Both myself and my daughter have had a fairly seismic shift this week, as we go from 10 weeks locked down together and not really seeing anyone or doing much of anything, to suddenly the kid being at nursery, 8 hours a day, 5 days a week, and me going back to work.
So far it has been good. The kid settled in really well back at nursery, much faster than I anticipated, and we have been building it up slowly, so on Monday I took her in at 10am, stayed with her for half an hour before leaving and collected her at 3pm, then Tuesday she did 9am – 3.30pm, and Wed 9am – 4.30pm, and Thursday and Friday she did 9am-5pm, which will be her new normal Monday through Friday for the next few months at least.
She’s been knackered when we get home, and is still not quite sleeping through the night though I hope this will change soon (I think she’s going through the 2-year sleep regression, and is growing, plus all these big changes in our routine etc). So after not seeing her all day by the time she comes home she is so tired she can’t really talk to me in sentences and just grunts or shrieks at me. I’m also thinking I’ll need to bring her bedtime forward a bit earlier as she’s just so tired.
As for me, getting back to work has been great – I’ve got my new home office all rearranged so I’m really comfy and have a really good space for work, and have slowly caught up on some key issues and projects and strategic objectives that I need to know about. After 11 months on adoption leave, I had forgotten literally everything I do, and what everyone else does, but one particular recap meeting with my boss felt like one of those movies where someone has amnesia, and can’t remember anything, and then they smell something or see something and suddenly it all comes flooding back instantly! So I feel pretty well caught up, and I am already taking up leadership of a big project that has just started and is already behind schedule so I’ve had a surprisingly busy week reviewing documents, sending feedback and trying to adjust the project plan to get everything back on track again. I do love a bit of project management!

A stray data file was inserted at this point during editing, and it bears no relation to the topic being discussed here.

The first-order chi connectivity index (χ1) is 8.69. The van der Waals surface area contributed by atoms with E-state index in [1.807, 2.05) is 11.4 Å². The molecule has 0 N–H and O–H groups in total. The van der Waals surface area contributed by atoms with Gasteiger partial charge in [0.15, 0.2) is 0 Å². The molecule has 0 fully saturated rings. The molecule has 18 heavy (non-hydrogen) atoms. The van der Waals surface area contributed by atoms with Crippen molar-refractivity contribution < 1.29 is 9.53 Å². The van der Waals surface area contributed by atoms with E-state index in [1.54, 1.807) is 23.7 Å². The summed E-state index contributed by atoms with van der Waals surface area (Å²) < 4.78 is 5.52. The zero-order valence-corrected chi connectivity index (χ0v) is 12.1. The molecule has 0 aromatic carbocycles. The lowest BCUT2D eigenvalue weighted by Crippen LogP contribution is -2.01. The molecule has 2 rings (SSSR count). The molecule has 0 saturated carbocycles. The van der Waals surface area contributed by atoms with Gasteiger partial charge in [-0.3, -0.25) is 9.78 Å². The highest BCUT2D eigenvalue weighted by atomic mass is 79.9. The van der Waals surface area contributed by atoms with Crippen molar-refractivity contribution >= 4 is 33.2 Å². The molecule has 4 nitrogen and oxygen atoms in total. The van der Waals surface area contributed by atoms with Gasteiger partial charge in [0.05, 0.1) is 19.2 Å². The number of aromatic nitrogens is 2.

One thing I am relieved about is that I’m working from home during this transition period back to work. It makes it easier while I get the kid settled at nursery and it also means I can still get the laundry on or hang it out when I stop for a break or a cup of tea. So it’s helping me to keep on top of the domestic chores like washing up, laundry and cleaning the bathrooms which I would otherwise have to spend my evenings and weekends doing. Although that said I’m finding more and more often already this week I’m forgetting to wash up straight after meals like I normally do, and then later I’ll walk into the kitchen and remember there’s a mound of dishes to be done….
One morning I managed to drop her off early and zip to the supermarket, (thank god there was no queue!) whip round and do a weekly shop and get home by 9.10am, which felt like a huge achievement!
I also already feel a little like I’ve lost a limb. While I’m excited about actually using my brain again for grown-up stuff, and it’s nice to have such a long break from the toddler after all these excruciating weeks together, I’ve gotten so used to her always being just a few feet from me. Every now and then I look up from my computer in a panic and think “Oh shit where is she?” before remembering she’s not in the house.